August 18, 2017 | David F. Coppedge

More Sources of Error in Climate Models

We continue examining findings that call into question the certainty of scientific consensus about global warming. Here are interesting papers from leading peer-reviewed science journals.

Ozone depletion following future volcanic eruptions (Geophysical Research Letters). This paper concerns the ozone layer, another atmospheric phenomenon blamed on humans. What about volcanoes? “If HCl, a chlorine-containing compound often present in large quantities in volcanoes, were to reach the stratosphere following a future explosive eruption, substantial ozone loss could result, regardless of the year in which the eruption occurred.” Have humans really been the culprit?

Satellite snafu masked true sea-level rise for decades (Nature). This data point seems to favor the consensus. “Revised tallies confirm that the rate of sea-level rise is accelerating as the Earth warms and ice sheets thaw,” Jeff Tollefson reports. The reason for the correction, however, might undermine confidence in other types of data gathering methods:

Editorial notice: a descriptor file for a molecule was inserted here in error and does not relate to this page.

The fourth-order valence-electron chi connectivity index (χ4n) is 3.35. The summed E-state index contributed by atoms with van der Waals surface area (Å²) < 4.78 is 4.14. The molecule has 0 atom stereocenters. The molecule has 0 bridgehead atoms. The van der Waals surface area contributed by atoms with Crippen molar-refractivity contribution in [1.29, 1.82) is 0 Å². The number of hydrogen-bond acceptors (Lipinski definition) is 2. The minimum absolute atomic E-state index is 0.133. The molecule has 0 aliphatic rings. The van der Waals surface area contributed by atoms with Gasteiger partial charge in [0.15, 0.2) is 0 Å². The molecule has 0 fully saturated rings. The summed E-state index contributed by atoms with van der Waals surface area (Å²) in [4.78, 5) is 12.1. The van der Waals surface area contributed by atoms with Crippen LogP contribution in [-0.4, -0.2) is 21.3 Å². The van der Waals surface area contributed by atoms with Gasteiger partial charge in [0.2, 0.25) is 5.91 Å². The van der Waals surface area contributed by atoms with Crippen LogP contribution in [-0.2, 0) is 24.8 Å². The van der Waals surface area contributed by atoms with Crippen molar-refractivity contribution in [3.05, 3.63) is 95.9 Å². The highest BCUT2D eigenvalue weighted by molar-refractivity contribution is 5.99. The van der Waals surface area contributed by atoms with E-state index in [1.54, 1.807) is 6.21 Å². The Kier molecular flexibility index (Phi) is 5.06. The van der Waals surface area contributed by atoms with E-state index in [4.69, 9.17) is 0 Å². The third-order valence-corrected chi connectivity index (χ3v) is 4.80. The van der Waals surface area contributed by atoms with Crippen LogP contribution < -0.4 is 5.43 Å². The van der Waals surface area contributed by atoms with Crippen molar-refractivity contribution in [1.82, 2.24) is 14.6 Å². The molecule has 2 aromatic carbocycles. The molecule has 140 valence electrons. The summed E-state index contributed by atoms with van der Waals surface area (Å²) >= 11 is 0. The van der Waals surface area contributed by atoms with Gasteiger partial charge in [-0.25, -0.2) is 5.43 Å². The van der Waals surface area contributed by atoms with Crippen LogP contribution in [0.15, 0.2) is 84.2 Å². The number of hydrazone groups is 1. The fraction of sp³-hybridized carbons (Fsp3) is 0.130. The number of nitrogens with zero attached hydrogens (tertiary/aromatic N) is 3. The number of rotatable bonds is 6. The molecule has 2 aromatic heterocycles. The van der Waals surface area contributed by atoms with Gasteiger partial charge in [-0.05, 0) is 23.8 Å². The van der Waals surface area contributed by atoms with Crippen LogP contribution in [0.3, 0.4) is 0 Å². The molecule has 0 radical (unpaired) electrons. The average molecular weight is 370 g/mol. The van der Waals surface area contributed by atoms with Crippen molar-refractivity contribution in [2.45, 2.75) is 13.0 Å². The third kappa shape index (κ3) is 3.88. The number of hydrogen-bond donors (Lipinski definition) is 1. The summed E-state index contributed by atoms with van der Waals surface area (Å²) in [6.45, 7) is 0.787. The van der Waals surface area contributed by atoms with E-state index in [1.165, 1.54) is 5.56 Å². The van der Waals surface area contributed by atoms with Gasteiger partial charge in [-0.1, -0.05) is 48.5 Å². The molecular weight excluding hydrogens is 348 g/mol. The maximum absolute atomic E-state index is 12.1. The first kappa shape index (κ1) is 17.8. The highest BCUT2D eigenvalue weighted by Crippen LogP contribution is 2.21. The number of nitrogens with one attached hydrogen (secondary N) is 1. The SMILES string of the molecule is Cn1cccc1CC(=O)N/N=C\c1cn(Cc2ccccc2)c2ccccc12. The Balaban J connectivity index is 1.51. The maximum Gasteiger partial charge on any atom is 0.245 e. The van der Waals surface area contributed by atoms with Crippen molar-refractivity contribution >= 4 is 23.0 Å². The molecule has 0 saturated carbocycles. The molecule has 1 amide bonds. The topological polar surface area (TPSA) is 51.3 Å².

Now, after puzzling over this discrepancy for years, scientists have identified its source: a problem with the calibration of a sensor on the first of several satellites launched to measure the height of the sea surface using radar. Adjusting the data to remove that error suggests that sea levels are indeed rising at faster rates each year.